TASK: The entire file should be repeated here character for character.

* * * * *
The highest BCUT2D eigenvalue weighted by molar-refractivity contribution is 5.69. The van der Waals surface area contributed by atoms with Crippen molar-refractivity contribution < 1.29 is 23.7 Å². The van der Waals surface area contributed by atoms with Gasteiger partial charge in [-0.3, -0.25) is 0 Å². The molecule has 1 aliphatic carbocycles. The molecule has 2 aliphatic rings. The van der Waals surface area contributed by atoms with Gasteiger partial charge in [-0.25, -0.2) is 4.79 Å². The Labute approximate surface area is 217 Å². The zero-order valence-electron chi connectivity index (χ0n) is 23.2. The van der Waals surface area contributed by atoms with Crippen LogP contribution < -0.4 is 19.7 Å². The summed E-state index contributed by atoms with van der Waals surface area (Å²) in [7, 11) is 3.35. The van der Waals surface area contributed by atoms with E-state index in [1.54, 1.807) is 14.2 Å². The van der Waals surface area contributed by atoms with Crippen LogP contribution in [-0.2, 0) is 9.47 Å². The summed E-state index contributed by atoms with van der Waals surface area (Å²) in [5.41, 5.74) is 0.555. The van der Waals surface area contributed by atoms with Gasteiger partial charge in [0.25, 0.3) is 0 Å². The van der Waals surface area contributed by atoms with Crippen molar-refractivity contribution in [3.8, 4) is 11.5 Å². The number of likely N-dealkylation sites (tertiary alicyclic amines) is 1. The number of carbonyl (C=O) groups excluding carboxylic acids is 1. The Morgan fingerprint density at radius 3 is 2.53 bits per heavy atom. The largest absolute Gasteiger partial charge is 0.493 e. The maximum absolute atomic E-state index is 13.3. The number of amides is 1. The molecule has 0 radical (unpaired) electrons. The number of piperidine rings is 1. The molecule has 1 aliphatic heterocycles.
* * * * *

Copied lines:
The highest BCUT2D eigenvalue weighted by molar-refractivity contribution is 5.69. The van der Waals surface area contributed by atoms with Crippen molar-refractivity contribution < 1.29 is 23.7 Å². The van der Waals surface area contributed by atoms with Gasteiger partial charge in [-0.3, -0.25) is 0 Å². The molecule has 1 aliphatic carbocycles. The molecule has 2 aliphatic rings. The van der Waals surface area contributed by atoms with Gasteiger partial charge in [-0.25, -0.2) is 4.79 Å². The Labute approximate surface area is 217 Å². The zero-order valence-electron chi connectivity index (χ0n) is 23.2. The van der Waals surface area contributed by atoms with Crippen LogP contribution < -0.4 is 19.7 Å². The summed E-state index contributed by atoms with van der Waals surface area (Å²) in [7, 11) is 3.35. The van der Waals surface area contributed by atoms with E-state index in [1.54, 1.807) is 14.2 Å². The van der Waals surface area contributed by atoms with Crippen LogP contribution in [-0.2, 0) is 9.47 Å². The summed E-state index contributed by atoms with van der Waals surface area (Å²) in [5.41, 5.74) is 0.555. The van der Waals surface area contributed by atoms with Gasteiger partial charge in [0.25, 0.3) is 0 Å². The van der Waals surface area contributed by atoms with Crippen molar-refractivity contribution in [3.8, 4) is 11.5 Å². The number of likely N-dealkylation sites (tertiary alicyclic amines) is 1. The number of carbonyl (C=O) groups excluding carboxylic acids is 1. The Morgan fingerprint density at radius 3 is 2.53 bits per heavy atom. The largest absolute Gasteiger partial charge is 0.493 e. The maximum absolute atomic E-state index is 13.3. The number of amides is 1. The molecule has 0 radical (unpaired) electrons. The number of piperidine rings is 1. The molecule has 1 aliphatic heterocycles.